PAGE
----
U Visa or VAWA- A Legal Guide to Immigration Relief

U Visa or VAWA- A Legal Guide to Immigration Relief

Did you know that U.S. immigration law provides immigration relief for domestic violence victims and/or other crimes? Through the U Visa and the Violence Against Women Act (VAWA), immigrant victims of violent crimes can petition for a status update that could put them on the path to citizenship.

In this immigration relief guide, we will cover:

  • The difference between a U Visa and VAWA 
  • The requirements for a U Visa petition and a VAWA petition
  • Important facts to remember with U Visa & VAWA application

What is the difference between a U Visa and VAWA? 

The U Visa is a United States nonimmigrant visa that is set aside for victims of crimes. If these victims have suffered mental or physical abuse while in the U.S., they may qualify for a U Visa. It is essential to know that the victims of certain qualifying crimes can petition regardless of the immigration status of the perpetrator or abuser. Recipients of a U Visa can also become eligible to apply for permanent residence within three years of their approval.

The Violence Against Women Act (VAWA) provides protections for immigrant women and victims of crimes by allowing battered immigrants to petition for legal status in the U.S without relying on abusive U.S. citizens (USC) or lawful permanent resident (LPR) spouses, parents, or children to sponsor their Adjustment of Status application. This visa is for eligible applicants who have been victims of battery or extreme cruelty by a USC or LPR qualifying family member. Upon approval of a VAWA visa, the applicant is granted permanent residence in the U.S. indefinitely.

Now that you know the difference between U Visa and VAWA let’s go over the requirements you will need to file an application.

U Visa Requirements: 

  • Applicants must submit a U Visa certification (Form I-918 Supplement B) signed by a designated law enforcement officer, judge, prosecutor, or other state or federal government official.
  • Both the victim and perpetrator can be non-citizens. Immigration status does not matter.
  • Applicants must be a victim of a qualifying crime that occurred inside the United States.
  • Applicants must provide an official police/court report to verify they were victims of a qualifying crime.
    • Qualifying crimes include rape, domestic violence, any kind of felonious battery, aggravated assault, abduction, blackmail, false imprisonment, hostage, incest, involuntary servitude, kidnapping, prostitution, sexual exploitation, slave trade, stalking, trafficking, and more.

VAWA Requirements:

  • Applicants must file a VAWA Self-Petition (Form I-360)
  • Applicants must have been the victim of battery or extreme cruelty committed by a qualifying relative that is a United States Citizen or a Legal Permanent Resident.
    • A qualifying relative is a USC or LPR spouse, former spouse, parent, son, or daughter.
  • Applicants must have been legally married or have believed to be legally married to the abuser, and the qualifying relative abused you or your child.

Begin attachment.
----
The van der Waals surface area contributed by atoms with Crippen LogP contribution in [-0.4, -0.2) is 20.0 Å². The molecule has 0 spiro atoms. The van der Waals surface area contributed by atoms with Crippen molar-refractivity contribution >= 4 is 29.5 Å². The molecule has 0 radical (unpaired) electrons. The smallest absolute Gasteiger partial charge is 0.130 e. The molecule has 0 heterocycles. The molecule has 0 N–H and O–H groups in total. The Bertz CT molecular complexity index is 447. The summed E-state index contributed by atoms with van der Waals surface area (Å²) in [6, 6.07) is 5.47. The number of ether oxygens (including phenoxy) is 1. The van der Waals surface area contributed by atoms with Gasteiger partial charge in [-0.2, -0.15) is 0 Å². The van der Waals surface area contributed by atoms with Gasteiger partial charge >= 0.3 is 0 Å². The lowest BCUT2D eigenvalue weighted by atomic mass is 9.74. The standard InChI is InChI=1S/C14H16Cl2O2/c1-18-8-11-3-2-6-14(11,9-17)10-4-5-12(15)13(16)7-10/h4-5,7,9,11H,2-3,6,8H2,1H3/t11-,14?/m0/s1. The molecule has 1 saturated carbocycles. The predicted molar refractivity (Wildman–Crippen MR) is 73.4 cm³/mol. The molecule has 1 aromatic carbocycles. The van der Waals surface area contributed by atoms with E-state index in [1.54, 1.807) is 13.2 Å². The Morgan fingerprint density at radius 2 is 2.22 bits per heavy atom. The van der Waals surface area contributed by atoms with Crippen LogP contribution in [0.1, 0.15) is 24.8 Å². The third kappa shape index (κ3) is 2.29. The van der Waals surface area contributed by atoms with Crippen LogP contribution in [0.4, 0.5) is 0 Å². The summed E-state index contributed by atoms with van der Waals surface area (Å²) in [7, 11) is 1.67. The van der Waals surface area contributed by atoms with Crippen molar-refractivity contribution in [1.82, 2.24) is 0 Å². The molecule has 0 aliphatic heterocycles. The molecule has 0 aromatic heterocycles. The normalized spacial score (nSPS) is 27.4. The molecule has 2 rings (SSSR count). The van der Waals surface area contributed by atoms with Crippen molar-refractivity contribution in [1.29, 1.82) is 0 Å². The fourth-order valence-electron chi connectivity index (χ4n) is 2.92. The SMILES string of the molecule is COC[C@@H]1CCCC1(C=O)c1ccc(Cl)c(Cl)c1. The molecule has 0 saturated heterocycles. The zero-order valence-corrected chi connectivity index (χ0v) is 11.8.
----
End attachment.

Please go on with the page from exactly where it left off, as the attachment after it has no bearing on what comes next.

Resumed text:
• Applicants must have entered the marriage in good faith and resided with their spouse.
  • Applicants must provide proof of relationship with the abuser, such as a marriage license. If the marriage was terminated by death or divorce, VAWA applications must be filed within two years of termination.
  • Applicants must also provide proof of good moral character.

If you are a victim of a crime or domestic violence, please reach out for help! Immigration relief is available for you and your family regardless of your abuser/perpetrator willing to assist in your Adjustment Status application. An immigration attorney can help you choose the correct visa to match your case and assist in filing all of the necessary documents needed to protect you.

Speaking of documents, be ready to supply your attorney with as much documentation as possible for all parties, including proof of abuse and possibly proof of citizenship or LPR of your abuser. Remember, documentation is so important!

Here are a few additional details to consider during your U Visa & VAWA application process: 

  • You can apply for a U Visa & VAWA even if you are in the country illegally.
  • Both U Visa and VAWA are NOT for women only. Men can also petition!
  • You MUST BE IN the U.S. to qualify for both a U visa and a VAWA.
  • Derivative applications can be filed for people outside of the country, such as children, but the applicant must be in the U.S.
  • VAWA recipients are granted permanent residency and have a pathway to citizenship.
  • U Visa recipients will be granted a 4-year visa with the possibility of a status adjustment in 3 years. At that time, you can apply to be a permanent residence.
  • For a U Visa, the perpetrator/abuser does not have to be a USC or LPR. Their immigration status does not matter.
  • You DO NOT have to continue living with your abuser or endure further aggression until your VAWA petition is complete.
  • If further protection is needed, you can file a temporary protection order with the court. This is not part of the immigration process. A protective order is a separate civil process that can be filed.


Summary:

U.S. Immigration law provides immigration relief for domestic violence victims and/or qualifying crimes such as rape, domestic violence, any kind of felonious battery, aggravated assault, trafficking, and various other crimes. Such victims of these qualifying crimes and domestic abuse have a right to apply for a U Visa or a VAWA visa that will grant them access to a path to U.S. citizenship. In this immigration relief legal guide, we cover the requirements needed to apply for each visa and important facts to help you choose which Visa best matches your situation.

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